PRINCE GEORGE'S COUNTY, Md. — Businesses continued on a slow path of returning to regular operations as Phase 2 fully began on Monday in Prince George's County.
Gyms, retail stores, churches and childcare facilities were some of the facilities that could operate with up to 50% capacity after being closed for the last three months.
Red Octopus Tattoos, located in Morningside, opened its doors to customers around 5 p.m., following specific guidelines for each appointment.
Staff wiped down chairs after each tattoo session while everyone inside wore personal protective masks.
"As far as a good tattoo shop, this isn’t that out of the norm for us," manager Steve Clark said. "Most of the COVID-19 precautions we were doing prior to COVID-19. It’s just our standard procedure.”
Due to the number of appointments and indoor capacity limits, some customers chose to wait outside near the front door as others sat in their cars nearby.
For Clark, having the customers back served as a sign of big progress.
"We’ve been off for three straight months and kind of in limbo," he said. "It was a bit of a panic not knowing if we will be able to open up. It’s been scary.”
Many of the customers who came in on Monday had previously booked appointments, but saw them canceled as a result of the spread of coronavirus.
With more walk-in customers possibly coming in over the next few days and weeks, Clark said that the reopening guidelines and limitations would likely impact wait times.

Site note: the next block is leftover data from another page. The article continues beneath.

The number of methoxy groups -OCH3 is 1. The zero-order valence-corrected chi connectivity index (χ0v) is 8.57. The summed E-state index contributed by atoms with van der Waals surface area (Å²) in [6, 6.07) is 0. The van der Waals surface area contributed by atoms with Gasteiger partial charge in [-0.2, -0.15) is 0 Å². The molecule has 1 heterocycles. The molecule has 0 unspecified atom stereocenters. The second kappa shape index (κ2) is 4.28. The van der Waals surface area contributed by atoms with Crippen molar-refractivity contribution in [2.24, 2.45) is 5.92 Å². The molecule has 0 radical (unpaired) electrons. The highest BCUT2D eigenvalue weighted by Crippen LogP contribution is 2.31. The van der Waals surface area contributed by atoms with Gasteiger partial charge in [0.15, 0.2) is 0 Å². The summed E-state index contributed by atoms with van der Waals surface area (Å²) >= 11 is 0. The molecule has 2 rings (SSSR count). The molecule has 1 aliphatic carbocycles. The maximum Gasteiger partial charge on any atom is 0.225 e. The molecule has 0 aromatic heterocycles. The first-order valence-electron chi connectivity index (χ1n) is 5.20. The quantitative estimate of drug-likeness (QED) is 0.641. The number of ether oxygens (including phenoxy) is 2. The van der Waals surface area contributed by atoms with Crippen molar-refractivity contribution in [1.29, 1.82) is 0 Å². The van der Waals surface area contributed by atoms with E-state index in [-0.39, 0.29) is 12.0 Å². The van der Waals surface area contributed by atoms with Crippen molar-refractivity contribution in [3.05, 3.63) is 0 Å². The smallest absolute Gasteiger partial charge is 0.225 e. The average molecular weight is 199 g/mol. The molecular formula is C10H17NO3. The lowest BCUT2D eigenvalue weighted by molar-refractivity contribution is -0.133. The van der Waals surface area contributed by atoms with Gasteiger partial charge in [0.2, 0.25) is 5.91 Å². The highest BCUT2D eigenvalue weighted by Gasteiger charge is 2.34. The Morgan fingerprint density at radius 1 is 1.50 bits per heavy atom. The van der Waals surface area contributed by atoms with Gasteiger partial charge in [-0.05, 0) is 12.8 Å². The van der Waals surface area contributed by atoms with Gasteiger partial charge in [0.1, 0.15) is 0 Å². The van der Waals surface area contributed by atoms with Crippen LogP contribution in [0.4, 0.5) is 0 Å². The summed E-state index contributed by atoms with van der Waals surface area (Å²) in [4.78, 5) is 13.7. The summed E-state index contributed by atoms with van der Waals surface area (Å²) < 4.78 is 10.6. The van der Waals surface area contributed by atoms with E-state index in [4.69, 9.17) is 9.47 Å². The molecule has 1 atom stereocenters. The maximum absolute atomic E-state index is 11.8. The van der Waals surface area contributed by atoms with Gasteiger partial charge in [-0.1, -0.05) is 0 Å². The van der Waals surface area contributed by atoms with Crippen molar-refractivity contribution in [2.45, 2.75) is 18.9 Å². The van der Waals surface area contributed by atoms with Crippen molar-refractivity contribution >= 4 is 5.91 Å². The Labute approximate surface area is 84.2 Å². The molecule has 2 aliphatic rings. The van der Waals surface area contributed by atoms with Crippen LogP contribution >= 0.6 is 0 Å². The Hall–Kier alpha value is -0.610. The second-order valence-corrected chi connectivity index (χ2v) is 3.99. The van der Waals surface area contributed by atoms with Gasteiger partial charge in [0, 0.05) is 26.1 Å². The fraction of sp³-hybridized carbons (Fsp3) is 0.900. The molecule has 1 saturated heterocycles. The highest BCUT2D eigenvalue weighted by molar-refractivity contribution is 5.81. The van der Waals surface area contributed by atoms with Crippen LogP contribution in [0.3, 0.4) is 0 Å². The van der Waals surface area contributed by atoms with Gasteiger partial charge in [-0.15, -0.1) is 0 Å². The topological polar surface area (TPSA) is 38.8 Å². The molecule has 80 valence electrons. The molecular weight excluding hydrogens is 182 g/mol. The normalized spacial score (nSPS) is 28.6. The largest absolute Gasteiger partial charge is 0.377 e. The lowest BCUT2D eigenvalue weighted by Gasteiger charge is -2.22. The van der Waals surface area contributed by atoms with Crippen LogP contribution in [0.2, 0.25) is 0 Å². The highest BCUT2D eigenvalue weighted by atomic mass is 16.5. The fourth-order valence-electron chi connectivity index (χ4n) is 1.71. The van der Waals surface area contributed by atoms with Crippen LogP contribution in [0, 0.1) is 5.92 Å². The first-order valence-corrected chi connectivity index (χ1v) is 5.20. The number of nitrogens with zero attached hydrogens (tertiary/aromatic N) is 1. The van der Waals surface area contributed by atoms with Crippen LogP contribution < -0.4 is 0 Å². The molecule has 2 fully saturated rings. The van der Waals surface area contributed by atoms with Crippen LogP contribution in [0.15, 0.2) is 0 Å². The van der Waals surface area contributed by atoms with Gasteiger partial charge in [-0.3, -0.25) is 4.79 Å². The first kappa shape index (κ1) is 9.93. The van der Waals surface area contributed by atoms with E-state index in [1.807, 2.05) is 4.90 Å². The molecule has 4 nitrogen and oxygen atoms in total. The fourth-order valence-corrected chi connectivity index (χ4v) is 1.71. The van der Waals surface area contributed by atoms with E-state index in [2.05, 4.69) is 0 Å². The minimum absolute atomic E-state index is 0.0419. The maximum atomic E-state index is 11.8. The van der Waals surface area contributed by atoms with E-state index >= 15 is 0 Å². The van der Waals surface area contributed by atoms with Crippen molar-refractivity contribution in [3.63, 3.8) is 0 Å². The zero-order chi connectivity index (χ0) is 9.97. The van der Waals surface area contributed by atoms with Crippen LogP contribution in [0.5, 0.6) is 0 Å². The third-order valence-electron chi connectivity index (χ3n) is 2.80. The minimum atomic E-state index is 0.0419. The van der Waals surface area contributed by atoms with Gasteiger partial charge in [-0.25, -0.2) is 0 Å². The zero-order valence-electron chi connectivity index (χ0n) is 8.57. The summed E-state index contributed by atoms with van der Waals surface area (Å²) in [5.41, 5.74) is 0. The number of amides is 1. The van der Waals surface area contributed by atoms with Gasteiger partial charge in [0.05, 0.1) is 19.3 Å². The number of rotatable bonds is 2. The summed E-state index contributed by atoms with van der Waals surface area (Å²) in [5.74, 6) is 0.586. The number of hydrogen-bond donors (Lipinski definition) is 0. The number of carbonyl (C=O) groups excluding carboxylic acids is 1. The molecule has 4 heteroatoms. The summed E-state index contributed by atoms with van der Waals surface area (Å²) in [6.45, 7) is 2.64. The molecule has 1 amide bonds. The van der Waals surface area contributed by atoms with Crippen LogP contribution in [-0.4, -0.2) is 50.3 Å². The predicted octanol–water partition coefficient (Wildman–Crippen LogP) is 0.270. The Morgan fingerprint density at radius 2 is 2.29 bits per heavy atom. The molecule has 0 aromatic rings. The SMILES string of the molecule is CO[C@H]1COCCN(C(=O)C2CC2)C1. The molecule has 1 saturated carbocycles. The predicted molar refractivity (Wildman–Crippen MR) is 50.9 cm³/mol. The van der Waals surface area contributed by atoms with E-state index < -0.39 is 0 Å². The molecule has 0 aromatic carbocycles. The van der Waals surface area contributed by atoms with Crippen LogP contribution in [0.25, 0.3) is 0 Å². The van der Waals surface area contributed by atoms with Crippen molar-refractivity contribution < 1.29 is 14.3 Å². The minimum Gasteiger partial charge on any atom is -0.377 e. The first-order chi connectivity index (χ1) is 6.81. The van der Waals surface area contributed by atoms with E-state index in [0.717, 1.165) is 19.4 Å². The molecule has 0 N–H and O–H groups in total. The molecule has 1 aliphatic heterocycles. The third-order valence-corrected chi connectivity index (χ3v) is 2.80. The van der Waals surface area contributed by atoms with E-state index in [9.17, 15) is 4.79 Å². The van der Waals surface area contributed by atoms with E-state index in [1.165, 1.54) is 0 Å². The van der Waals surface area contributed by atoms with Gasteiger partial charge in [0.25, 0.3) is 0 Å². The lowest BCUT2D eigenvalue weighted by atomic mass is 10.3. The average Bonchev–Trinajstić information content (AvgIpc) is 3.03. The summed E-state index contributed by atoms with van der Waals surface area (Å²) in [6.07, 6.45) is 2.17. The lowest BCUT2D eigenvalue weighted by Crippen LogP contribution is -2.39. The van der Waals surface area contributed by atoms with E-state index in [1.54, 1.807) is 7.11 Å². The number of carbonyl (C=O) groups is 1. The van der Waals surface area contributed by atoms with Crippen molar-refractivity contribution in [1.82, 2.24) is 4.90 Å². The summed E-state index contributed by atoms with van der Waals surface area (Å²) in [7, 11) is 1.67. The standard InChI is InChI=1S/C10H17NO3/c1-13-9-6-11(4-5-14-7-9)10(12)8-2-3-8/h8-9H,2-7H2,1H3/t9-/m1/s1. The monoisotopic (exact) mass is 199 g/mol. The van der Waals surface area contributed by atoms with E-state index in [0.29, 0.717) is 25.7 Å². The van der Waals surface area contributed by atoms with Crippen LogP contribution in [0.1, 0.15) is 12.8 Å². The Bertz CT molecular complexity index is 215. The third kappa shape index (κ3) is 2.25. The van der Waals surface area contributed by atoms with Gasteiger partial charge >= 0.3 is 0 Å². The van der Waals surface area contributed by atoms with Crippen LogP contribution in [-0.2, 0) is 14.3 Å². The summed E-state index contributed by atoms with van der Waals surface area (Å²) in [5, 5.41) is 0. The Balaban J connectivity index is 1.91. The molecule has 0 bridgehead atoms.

"It’s a challenge for us just trying to fit customers in at a convenient time," he said. "For a customer standpoint, the wait is going to be much much longer.”
As other businesses navigate through similar challenges, the Prince George's County Chamber of Commerce said recovery would take plenty of time.
"There’s still going to be a lack of revenue," Chamber President David Harrington said in early June. "Even when you’re opening at 50%, there’s not a high comfort level of going to retail.”
According to Harrington, the return to pre-pandemic business numbers could take up to 12 months.
"This tremor has caused an earthquake when it comes to business," he said. "Until we get a vaccine or something that says all clear then that’s when you’ll see some sense of recovery.”
Moving forward, Clark hoped recovery would keep going smoothly.
"So far everybody has been just absolutely pleasant and understanding," he said. "I’m happy to see all our customers again and just keep a good clean environment.”